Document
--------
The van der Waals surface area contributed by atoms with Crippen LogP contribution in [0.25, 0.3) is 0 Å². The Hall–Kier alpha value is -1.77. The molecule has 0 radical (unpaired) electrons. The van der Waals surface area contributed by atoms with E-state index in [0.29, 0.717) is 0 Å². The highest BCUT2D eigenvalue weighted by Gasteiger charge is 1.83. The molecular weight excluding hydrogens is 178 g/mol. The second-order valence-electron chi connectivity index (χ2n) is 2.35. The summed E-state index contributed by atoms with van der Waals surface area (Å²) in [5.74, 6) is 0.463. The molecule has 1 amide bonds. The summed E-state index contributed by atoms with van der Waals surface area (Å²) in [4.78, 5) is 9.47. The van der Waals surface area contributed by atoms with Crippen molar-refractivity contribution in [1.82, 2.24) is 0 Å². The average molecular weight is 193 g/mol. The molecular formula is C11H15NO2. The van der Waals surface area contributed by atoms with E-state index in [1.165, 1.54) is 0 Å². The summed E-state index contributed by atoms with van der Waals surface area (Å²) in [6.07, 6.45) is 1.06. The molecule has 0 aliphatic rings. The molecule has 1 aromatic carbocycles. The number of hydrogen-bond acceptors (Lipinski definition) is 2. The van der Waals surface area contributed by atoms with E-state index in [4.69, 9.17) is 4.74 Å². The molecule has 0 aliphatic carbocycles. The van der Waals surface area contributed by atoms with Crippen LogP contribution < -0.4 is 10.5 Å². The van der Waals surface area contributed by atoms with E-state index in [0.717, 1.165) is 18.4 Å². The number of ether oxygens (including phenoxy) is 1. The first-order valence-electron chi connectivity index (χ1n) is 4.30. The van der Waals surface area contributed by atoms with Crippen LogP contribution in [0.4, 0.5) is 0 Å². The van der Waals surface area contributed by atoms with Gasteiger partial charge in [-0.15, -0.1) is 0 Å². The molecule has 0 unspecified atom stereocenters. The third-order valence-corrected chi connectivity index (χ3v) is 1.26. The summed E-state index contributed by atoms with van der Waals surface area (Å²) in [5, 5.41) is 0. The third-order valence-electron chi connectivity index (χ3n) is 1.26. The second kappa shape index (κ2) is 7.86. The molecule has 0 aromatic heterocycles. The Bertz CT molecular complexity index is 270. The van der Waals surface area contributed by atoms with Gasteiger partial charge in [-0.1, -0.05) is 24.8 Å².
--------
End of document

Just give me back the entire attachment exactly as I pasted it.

The van der Waals surface area contributed by atoms with Crippen LogP contribution in [0.25, 0.3) is 0 Å². The Hall–Kier alpha value is -1.77. The molecule has 0 radical (unpaired) electrons. The van der Waals surface area contributed by atoms with E-state index in [0.29, 0.717) is 0 Å². The highest BCUT2D eigenvalue weighted by Gasteiger charge is 1.83. The molecular weight excluding hydrogens is 178 g/mol. The second-order valence-electron chi connectivity index (χ2n) is 2.35. The summed E-state index contributed by atoms with van der Waals surface area (Å²) in [5.74, 6) is 0.463. The molecule has 1 amide bonds. The summed E-state index contributed by atoms with van der Waals surface area (Å²) in [4.78, 5) is 9.47. The van der Waals surface area contributed by atoms with Crippen molar-refractivity contribution in [1.82, 2.24) is 0 Å². The average molecular weight is 193 g/mol. The molecular formula is C11H15NO2. The van der Waals surface area contributed by atoms with E-state index in [1.165, 1.54) is 0 Å². The summed E-state index contributed by atoms with van der Waals surface area (Å²) in [6.07, 6.45) is 1.06. The molecule has 0 aliphatic rings. The molecule has 1 aromatic carbocycles. The number of hydrogen-bond acceptors (Lipinski definition) is 2. The van der Waals surface area contributed by atoms with E-state index in [4.69, 9.17) is 4.74 Å². The molecule has 0 aliphatic carbocycles. The van der Waals surface area contributed by atoms with Crippen LogP contribution < -0.4 is 10.5 Å². The van der Waals surface area contributed by atoms with E-state index in [0.717, 1.165) is 18.4 Å². The number of ether oxygens (including phenoxy) is 1. The first-order valence-electron chi connectivity index (χ1n) is 4.30. The van der Waals surface area contributed by atoms with Crippen LogP contribution in [0.4, 0.5) is 0 Å². The van der Waals surface area contributed by atoms with Gasteiger partial charge in [-0.15, -0.1) is 0 Å². The molecule has 0 unspecified atom stereocenters. The third-order valence-corrected chi connectivity index (χ3v) is 1.26. The summed E-state index contributed by atoms with van der Waals surface area (Å²) in [5, 5.41) is 0. The third-order valence-electron chi connectivity index (χ3n) is 1.26. The second kappa shape index (κ2) is 7.86. The molecule has 0 aromatic heterocycles. The Bertz CT molecular complexity index is 270. The van der Waals surface area contributed by atoms with Gasteiger partial charge in [-0.1, -0.05) is 24.8 Å².